Australia compared to Canada, Melbourne compared to Vancouver
The 3rd part of our series, Canada vs. Australia, where we compare Vancouver with Melbourne, two destinations that a whole lot of folks from around the planet would love to move to, or certainly stay in for a while.
|Sydney vs. Toronto||Adelaide vs. Montreal||Brisbane vs. Calgary||Halifax vs. Wellington|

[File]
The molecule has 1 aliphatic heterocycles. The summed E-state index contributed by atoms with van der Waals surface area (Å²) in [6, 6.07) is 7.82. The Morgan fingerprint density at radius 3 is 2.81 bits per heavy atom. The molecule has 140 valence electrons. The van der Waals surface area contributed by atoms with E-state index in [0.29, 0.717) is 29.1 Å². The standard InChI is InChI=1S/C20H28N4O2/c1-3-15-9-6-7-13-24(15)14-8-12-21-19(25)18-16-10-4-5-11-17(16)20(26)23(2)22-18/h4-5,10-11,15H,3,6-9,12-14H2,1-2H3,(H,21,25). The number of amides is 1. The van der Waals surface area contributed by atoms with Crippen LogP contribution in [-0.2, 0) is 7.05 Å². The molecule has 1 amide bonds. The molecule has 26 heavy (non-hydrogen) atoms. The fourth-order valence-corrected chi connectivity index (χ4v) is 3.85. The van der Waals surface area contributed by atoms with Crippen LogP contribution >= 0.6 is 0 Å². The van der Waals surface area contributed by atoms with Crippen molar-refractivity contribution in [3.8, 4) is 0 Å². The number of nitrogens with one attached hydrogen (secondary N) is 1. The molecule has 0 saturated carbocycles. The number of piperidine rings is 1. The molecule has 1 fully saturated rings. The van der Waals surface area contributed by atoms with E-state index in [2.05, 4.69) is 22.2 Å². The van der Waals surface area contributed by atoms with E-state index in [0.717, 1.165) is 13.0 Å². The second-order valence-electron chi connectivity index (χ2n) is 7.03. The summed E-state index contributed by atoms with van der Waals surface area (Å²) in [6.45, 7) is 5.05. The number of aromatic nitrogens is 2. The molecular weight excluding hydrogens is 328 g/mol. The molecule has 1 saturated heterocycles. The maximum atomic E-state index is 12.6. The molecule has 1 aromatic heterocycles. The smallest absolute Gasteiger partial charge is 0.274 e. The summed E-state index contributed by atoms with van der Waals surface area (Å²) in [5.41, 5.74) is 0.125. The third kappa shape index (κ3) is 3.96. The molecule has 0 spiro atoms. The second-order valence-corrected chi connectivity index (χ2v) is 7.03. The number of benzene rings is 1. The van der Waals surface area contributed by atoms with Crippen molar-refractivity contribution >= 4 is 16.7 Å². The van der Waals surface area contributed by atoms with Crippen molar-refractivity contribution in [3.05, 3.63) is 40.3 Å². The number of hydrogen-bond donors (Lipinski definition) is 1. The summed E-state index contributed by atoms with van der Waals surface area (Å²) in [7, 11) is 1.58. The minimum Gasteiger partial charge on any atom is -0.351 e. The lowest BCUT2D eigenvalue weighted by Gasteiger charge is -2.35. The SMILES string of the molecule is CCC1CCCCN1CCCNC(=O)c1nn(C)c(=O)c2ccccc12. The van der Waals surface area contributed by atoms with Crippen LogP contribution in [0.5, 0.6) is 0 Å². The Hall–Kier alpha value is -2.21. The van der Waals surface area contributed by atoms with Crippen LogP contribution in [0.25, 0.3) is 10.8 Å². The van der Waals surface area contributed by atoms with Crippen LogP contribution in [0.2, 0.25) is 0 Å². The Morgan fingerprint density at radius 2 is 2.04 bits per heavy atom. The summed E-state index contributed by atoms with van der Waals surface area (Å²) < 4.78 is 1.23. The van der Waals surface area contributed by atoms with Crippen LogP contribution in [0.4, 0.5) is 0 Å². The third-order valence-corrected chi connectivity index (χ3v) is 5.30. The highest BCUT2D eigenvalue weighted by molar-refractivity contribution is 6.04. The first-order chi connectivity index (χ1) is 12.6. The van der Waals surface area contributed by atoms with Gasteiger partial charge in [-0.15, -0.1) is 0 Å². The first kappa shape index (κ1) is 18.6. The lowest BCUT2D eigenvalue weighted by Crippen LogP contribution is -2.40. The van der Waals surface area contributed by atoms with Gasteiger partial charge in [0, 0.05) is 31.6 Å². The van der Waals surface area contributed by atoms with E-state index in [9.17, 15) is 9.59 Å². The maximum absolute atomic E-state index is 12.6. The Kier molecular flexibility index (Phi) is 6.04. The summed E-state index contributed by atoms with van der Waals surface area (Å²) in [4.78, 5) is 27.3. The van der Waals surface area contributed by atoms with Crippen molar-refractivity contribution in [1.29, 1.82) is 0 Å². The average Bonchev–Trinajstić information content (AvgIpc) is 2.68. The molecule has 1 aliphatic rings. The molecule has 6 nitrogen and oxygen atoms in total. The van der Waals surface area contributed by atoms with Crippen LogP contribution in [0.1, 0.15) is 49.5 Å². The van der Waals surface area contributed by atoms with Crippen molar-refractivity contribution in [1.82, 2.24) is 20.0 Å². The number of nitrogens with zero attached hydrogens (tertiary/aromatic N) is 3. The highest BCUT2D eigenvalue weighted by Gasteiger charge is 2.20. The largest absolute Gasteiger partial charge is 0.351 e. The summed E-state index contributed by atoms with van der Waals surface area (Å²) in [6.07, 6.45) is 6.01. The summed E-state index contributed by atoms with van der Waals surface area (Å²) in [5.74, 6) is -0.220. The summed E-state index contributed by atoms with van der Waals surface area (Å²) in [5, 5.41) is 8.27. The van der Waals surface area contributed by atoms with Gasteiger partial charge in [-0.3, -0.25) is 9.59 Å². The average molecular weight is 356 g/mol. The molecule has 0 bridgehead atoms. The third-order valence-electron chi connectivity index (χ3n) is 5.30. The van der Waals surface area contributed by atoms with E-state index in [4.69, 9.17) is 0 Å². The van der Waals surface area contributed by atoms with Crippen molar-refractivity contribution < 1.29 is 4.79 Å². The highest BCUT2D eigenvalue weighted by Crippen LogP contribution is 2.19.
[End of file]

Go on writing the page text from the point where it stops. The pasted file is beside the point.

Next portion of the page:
When James Cook, the first European to discover Australia and New Zealand in the late 1700s, set out on his 2nd voyage to further map out the South Pacific, he had on board a young teenager and candidate for future midshipman named, you guessed it, George Vancouver. And about 20 years later, Captain George Vancouver would explore and claim much of the Pacific Northwest for the British Crown, after the Nootka Crisis was peacefully settled. Vancouver, to state the obvious, is named after the Royal Navy officer. Whining about your cramped legs and square butt after flying from Vancouver to Melbourne by way of Sydney? George would have laughed in your face! So settle back in your seat, or couch, or park bench with a Wi-Fi hotspot nearby, and turn up the volume on your headphones and we’ll give you a guide so you can decide which city you would choose, Vancouver or Melbourne. Melbourne, by the way, is named after the guy (Viscount Melbourne, also known as Lord Melbourne) whose wife did the nasty with Lord Byron and coined the phrase, “mad, bad and dangerous to know”, in a scandalous and venomous tell-all book. Serves Lord Melbourne right for falling in with the so-called Romantic Radicals like Byron and Shelley while they were all students at Cambridge. Maybe that’s why the fair city of Melbourne insists they have better coffee and way more culture than their brash rivals in New South Wales. But that’s another story. So here goes the 3rd part of our series, Canada vs. Australia, where we compare Vancouver with Melbourne, two destinations that a whole lot of folks from around the planet would love to move to, or certainly stay in for a while.